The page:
What makes an animal suitable for domestication? I know it has something to do with the danger to productivity ratio. But this is not helpful for fantasy animals in the worlds we build. What factors or ratios can I use to help determine what fantasy animals are suitable for domestication?
So, putting together all the excellent points made in other answers, I would say that any animal can be tamed and used in a symbiotic relationship with people. It is more likely to happen if it is harmless enough that the occasional bad behavior (panic or aggression related) can be tolerated. It might be that the animal is docile by nature, or it might be that it is small enough that it can't cause much damage.
Which animal will be domesticated, shaped over the generations, is decided by practical considerations: of how much value is a relationship with this species? Thus you might have things that are cute and cuddly "straight out of the box" being domesticated as companions. Animals with a strong sense of hierarchy (like canines) would be bred to be tools and helpmates. Food animals would be bred for their flesh and probably temperament. Each species would be bred to enhance and improve those characteristics which make it useful.
Why have we never domesticated tigers? Because they are dangerous and even the most gently raised of them has the potential for turned on its handlers. But what if the tiger was able to teleport not only itself but also anyone holding on to it. Would we have domesticated them? My guess would be yes. Even if their temperaments never improved much the value of instantaneous travel would be worth the occasional mauling.
Now, as an aside, that doesn't explain why the Egyptians put so much work into cats, but maybe, since all "house cats" are descended from a very small population in a very specific area (http://archaeology.about.com/od/domestications/qt/cat.htm) it might be that someone found a particular strain of feline that lent itself to domestication and they just took advantage of it.
If I Google for "what animals can be domesticated," the 3rd link is quite helpful, "Why Can't All Animals Be Domesticated? -LiveScience" (all of the first links are very helpful to you, but that one seems most well addressed to the exact wording of your question)
From that article, they identify 6 major characteristics of a domesticatable animal:
- Cannot be picky eaters
- Reach maturity quickly
- Willing to breed in captivity
- Docile by nature
- Cannot have a strong tendency to panic and flee
- Conform to a social hierarchy
There are counterarguments (the domestication of dogs from wolves lead some to question if "docile by nature" is a valid criteria), but it seems to be a reasonable start.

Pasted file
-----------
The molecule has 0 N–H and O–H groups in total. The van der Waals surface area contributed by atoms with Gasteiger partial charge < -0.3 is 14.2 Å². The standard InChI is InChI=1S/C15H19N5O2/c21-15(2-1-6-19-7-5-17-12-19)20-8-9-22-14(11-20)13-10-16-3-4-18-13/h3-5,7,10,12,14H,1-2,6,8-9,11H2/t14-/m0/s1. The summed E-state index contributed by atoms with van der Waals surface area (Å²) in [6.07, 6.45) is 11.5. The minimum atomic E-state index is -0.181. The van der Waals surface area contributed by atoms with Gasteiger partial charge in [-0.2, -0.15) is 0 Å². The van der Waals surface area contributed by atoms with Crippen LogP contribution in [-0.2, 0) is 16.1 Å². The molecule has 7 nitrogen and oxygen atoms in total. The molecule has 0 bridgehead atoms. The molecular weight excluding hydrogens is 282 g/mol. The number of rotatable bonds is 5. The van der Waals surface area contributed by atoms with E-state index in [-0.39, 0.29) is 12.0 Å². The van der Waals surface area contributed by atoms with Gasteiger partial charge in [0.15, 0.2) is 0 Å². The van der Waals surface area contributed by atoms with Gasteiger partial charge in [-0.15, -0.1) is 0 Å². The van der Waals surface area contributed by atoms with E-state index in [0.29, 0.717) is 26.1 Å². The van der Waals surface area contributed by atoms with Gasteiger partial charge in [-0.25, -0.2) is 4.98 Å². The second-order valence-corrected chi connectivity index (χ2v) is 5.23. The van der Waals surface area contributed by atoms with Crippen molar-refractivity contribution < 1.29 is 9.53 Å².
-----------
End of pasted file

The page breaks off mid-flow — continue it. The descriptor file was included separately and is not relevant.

There is another theory going that the act of domestication is a particular neural crest deficiency that eventually occurs through the mutation process. Apparently it was noted since Darwin's time that domesticated mammals all show phenotypic characteristics of floppy ears, smaller teeth, and shorter snouts. It is now known that these traits occur as a result of changes in how the neural crest develops as a fetus. These changes also have brain effects, such as decreasing fight or flight responsiveness. Any fantasy creature which cannot, for some reason, undergo such a change would indicate that that species is harder to domesticate.
Any animal can be domesticated. All it takes is time... 10s of thousands of years.
What really drives domestication is a symbiotic relationship between the animal and human. House pets get shelter, food, water, and affection. However, they provide services for humans. For instance dogs bark at strangers to provide security. Cats kill rodents that might steal our food. Horses, do manual labor.
A fantasy animal would be no different. Obviously, humans would provide food, water, and shelter. All you have to do is think of what that fantasy animal would provide for humans. Pet gorgon? Sure, if you need lots of statues.
I would add one more criteria: Does not regard human-sized objects as food. Thus we can domesticate the housecat (although it actually seems like they self-domesticated) but not the lion or tiger.
It depends on your threshold for suitable in regards to domestication.
For possible, the only things needed are,
Some way to gain substantial leverage over the other creature in regards to survival (food, shelter, etc) and reproduction.
The ability to conform to some kind of social hierarchy where you the "domesticator" have the ability to be the gatekeeper of their needs to live and reproduce, be that by force or by training or bonding.
That's it as far as domestication requirements goes. Now, if you want a good pet, that's an entirely different question :) And quite a bit more subjective...